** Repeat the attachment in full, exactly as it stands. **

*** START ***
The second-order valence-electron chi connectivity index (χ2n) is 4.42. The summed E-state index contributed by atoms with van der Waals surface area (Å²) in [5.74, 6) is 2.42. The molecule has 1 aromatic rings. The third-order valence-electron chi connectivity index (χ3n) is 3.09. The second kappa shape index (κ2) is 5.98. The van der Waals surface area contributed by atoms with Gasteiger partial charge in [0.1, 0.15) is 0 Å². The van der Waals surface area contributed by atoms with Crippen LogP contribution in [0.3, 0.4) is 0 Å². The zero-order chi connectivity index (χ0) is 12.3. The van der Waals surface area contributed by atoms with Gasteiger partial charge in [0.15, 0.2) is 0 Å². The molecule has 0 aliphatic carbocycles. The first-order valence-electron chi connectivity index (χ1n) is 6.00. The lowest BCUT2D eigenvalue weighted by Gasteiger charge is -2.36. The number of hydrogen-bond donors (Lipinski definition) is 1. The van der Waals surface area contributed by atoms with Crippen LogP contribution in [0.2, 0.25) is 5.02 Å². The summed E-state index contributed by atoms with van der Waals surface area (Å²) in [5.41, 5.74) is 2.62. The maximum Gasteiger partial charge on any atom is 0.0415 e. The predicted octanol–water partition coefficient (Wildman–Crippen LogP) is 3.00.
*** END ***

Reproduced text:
The second-order valence-electron chi connectivity index (χ2n) is 4.42. The summed E-state index contributed by atoms with van der Waals surface area (Å²) in [5.74, 6) is 2.42. The molecule has 1 aromatic rings. The third-order valence-electron chi connectivity index (χ3n) is 3.09. The second kappa shape index (κ2) is 5.98. The van der Waals surface area contributed by atoms with Gasteiger partial charge in [0.1, 0.15) is 0 Å². The van der Waals surface area contributed by atoms with Crippen LogP contribution in [0.3, 0.4) is 0 Å². The zero-order chi connectivity index (χ0) is 12.3. The van der Waals surface area contributed by atoms with Gasteiger partial charge in [0.15, 0.2) is 0 Å². The molecule has 0 aliphatic carbocycles. The first-order valence-electron chi connectivity index (χ1n) is 6.00. The lowest BCUT2D eigenvalue weighted by Gasteiger charge is -2.36. The number of hydrogen-bond donors (Lipinski definition) is 1. The van der Waals surface area contributed by atoms with Crippen LogP contribution in [0.2, 0.25) is 5.02 Å². The summed E-state index contributed by atoms with van der Waals surface area (Å²) in [5.41, 5.74) is 2.62. The maximum Gasteiger partial charge on any atom is 0.0415 e. The predicted octanol–water partition coefficient (Wildman–Crippen LogP) is 3.00.